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Table 2.

A Summary of Systematic GO Analysis of the LD Network

doi:10.1371/journal.pgen.0010033.t002

The validity of this test is supported by prior expectation of a positive result for the term “eye morphogenesis.” It is well known among mouse geneticists that mouse handlers picking mice from a cage inadvertently, but invariably, pick any visually impaired or blind mice first; simply put, the other mice do a better job of running away from the forceps. The result is strong selection for visual impairment.

Discussion

The relation between LD domains and the “haplotype blocks” [3338] or “haplotype networks” [38] described in the literature requires clarification. A haplotype is a particular sequence, either of base pairs or allelic markers, in a defined DNA segment. A haplotype block is defined as a contiguous segment of DNA in which the number of observed haplotypes in a population is a small fraction of the total number possible. Such reduced sequence variability will necessarily lead to LD such as we have observed; thus, at their core, LD domains and haplotype blocks reflect the same phenomena.

Various computational approaches have been used to identify and characterize haplotype blocks. These include using a confidence interval restriction on all adjacent marker pairs within the block [37], and using a dynamic programming algorithm based on D′ values [35,38,39]. Haplotype blocks have also been defined purely by their lack of recombination hotspots or unlinked sequences within the block. Phillips et al. [35] have used extensive simulation to demonstrate that haplotype block structures could arise in the absence of selection simply through extremes of marker density and minor allele frequencies, two pitfalls we have been careful to avoid. Several additional, potential sources of haplotype block structure have been postulated, including (i) heterogeneous recombination, (ii) natural selection, (iii) population bottlenecks, and (iv) population admixtures. Haplotype networks resemble LD domains in that they do not explicitly forbid the inclusion of unlinked markers, a restriction commonly found in neighbor-based definitions [33].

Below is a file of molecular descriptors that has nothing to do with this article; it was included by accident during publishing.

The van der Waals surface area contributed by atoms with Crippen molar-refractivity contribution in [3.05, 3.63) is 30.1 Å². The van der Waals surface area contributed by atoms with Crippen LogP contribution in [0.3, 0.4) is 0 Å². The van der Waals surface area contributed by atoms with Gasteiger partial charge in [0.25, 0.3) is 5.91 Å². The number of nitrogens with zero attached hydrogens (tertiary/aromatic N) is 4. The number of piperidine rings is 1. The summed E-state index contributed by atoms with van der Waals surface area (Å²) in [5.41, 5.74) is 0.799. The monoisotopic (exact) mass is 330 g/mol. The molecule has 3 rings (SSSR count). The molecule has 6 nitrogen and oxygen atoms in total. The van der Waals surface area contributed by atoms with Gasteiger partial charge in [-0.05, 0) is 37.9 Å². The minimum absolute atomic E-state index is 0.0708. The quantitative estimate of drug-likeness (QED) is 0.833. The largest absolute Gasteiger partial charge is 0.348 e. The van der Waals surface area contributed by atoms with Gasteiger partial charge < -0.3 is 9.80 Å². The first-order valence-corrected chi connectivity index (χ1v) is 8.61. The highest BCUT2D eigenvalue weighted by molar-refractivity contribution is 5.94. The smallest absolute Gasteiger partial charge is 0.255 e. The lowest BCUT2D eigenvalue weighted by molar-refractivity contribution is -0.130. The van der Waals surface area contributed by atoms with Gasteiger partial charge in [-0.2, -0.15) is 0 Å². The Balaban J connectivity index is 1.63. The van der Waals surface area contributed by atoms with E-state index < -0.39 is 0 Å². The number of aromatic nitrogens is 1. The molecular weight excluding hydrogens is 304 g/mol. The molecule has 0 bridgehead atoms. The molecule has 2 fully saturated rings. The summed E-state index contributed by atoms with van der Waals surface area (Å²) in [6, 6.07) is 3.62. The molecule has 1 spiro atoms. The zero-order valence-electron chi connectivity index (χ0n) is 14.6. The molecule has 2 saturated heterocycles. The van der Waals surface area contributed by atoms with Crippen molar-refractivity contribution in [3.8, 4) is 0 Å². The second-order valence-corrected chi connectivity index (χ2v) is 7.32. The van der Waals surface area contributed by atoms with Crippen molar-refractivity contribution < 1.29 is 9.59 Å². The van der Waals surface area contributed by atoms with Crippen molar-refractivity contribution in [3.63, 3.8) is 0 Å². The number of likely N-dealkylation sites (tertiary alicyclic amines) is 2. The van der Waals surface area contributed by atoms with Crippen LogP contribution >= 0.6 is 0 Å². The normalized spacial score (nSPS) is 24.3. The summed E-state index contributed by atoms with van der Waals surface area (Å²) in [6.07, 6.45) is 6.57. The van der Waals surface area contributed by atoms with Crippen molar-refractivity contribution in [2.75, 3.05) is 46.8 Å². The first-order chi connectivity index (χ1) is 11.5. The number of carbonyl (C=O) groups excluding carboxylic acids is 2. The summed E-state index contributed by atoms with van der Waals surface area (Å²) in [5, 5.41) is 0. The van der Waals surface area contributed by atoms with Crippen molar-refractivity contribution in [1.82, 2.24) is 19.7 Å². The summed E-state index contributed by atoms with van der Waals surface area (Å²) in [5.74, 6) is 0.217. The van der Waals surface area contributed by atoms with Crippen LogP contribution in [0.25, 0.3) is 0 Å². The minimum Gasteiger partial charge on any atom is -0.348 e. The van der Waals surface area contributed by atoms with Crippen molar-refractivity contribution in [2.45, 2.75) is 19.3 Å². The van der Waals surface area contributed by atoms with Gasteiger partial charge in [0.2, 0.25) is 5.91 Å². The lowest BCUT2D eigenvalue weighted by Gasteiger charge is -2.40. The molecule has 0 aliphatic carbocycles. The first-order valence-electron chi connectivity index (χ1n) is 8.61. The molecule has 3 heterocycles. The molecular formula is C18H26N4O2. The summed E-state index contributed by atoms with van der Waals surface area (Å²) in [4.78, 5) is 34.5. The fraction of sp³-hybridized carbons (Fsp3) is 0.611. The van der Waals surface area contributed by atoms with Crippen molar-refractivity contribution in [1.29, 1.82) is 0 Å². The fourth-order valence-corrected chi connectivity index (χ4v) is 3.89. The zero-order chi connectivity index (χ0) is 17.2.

Our statistical definition of LD domains relies on a dynamic programming approach, which explicitly allows contributions from all marker pairs in a putative domain and does not limit the analysis to adjacent or close neighboring pairs of markers (see Materials and Methods). In effect, our method identifies the most probable assignment of domains by maximizing a local sum based on the mutual information for all pairs of markers contained within a defined domain. We have retained the term “LD domain” for our own data for several reasons. First and foremost, our domains are operationally defined by LD, and this is the critical parameter in their definition. Additionally, (i) the literature is not entirely consistent in its definitions of haplotype blocks; (ii) unlike the human case, mouse LD domains do not differ from nondomains in recombination activity or gene content; (iii) the LD domains we observe are an order of magnitude larger than previously reported haplotype blocks in mice and even more so for those reported in the human genome, and (iv) the markers within domains associate across chromosomes in scale-free networks. Finally, and very importantly, the LD domains of mice appear to have a functional basis, arising as a consequence of inbreeding selection for compatible sets of genetically linked, functional elements, an association that, as far as we know, has not yet been made for haplotype blocks.